-Directions for Cookery in its Various Branches, Miss Leslie [Philadelphia, 1849]. (p. 359)

Posted in Food

From Corn, Tacky and Baked

Entering the Lenten period, experimentation and going innovative is what makes the cooking in the kitchen interesting. As a part of bringing the Mexican cuisine home, yesterday evening was all about quesadilla.

Typically different from the famous Mexican dish of tacos, quesadilla consists of a Mexican tortilla (usually corn) filled primarily with cheese, with addition of beans, vegetables, spices or meats, depending on choice and then cooked on a griddle. Made into a full cheesy version (as two tortilla with a layer of cheese between them) or a half moon griddles version, the former is a dinner favourite.

With origins in colonial Mexico, this dish has evolved and adapted with plenty of variations. Though the usual typical filling is cheese, one can go with purred vegetables or meat fillings like chicharron or tinga. In addition they can be had with toppings of guacamole, salsas, chopped onion, tomatoes, serrano chillies or cilantro being most commonly used.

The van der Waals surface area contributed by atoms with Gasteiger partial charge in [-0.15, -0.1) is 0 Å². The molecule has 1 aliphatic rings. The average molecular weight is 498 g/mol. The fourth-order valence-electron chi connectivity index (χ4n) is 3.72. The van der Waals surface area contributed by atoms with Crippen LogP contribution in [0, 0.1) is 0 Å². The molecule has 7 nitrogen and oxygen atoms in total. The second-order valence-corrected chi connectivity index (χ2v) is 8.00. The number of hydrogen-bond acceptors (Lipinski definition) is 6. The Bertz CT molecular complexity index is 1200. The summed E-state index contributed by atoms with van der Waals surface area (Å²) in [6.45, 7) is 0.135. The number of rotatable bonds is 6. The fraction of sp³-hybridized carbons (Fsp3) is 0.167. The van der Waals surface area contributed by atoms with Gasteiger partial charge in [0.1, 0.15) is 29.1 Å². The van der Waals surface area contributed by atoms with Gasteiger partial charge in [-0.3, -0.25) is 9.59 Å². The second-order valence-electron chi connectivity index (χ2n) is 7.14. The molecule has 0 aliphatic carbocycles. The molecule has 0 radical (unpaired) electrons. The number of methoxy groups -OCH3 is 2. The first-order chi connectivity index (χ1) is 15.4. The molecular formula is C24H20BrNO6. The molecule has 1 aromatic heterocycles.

With slight twists on the preparation, one variation includes the entire package of cheese and additional ingredients sandwiched between two flour tortillas grilled on the oiled griddle and flipped so that both sides are cooked and the cheese is melted fusing it like a sealed pie, often cut into wedges and served.

“Cooking is at once child’s play and adult joy. And cooking done with care is an act of love.” Craig Claiborne

The quesadilla sincronizada, often found in the traditional Mexican recipes is a tortilla-based sandwich made by placing ham, re-fried beans or chorizo with a portion of cheese ( preferably Oaxaca) between two flour tortillas. Grilled or even lightly fried; these tortillas become crispy as the cheese melts. They are then cut into halves or wedges and served, usually with other toppings and condiments like salsa, pico de gallo, avocado or guacamole.

Served as a snack meal, main course or even as appetizers; each recipe calls for a subtle change depending on the chef’s choice. One variation is the pizzadilla, which has the ingredients and cooking technique of quesadilla, complete with pizza toppings. As for the tortilla base, with corn flour readily available; making the base is no longer a harried process. Giving the quesadilla a sweet touch with ingredients of chocolate, butterscotch or caramel; makes the dessert variant a beautiful addition to the regular bowl of ice-cream.

With plenty of recipes to choose from, home cooking in the holidays is what keeps the mischief makers at bay. As for family traditions, there is a new one to create for every holiday season. And the latter is what makes life fun, a little of variety with or without the spice.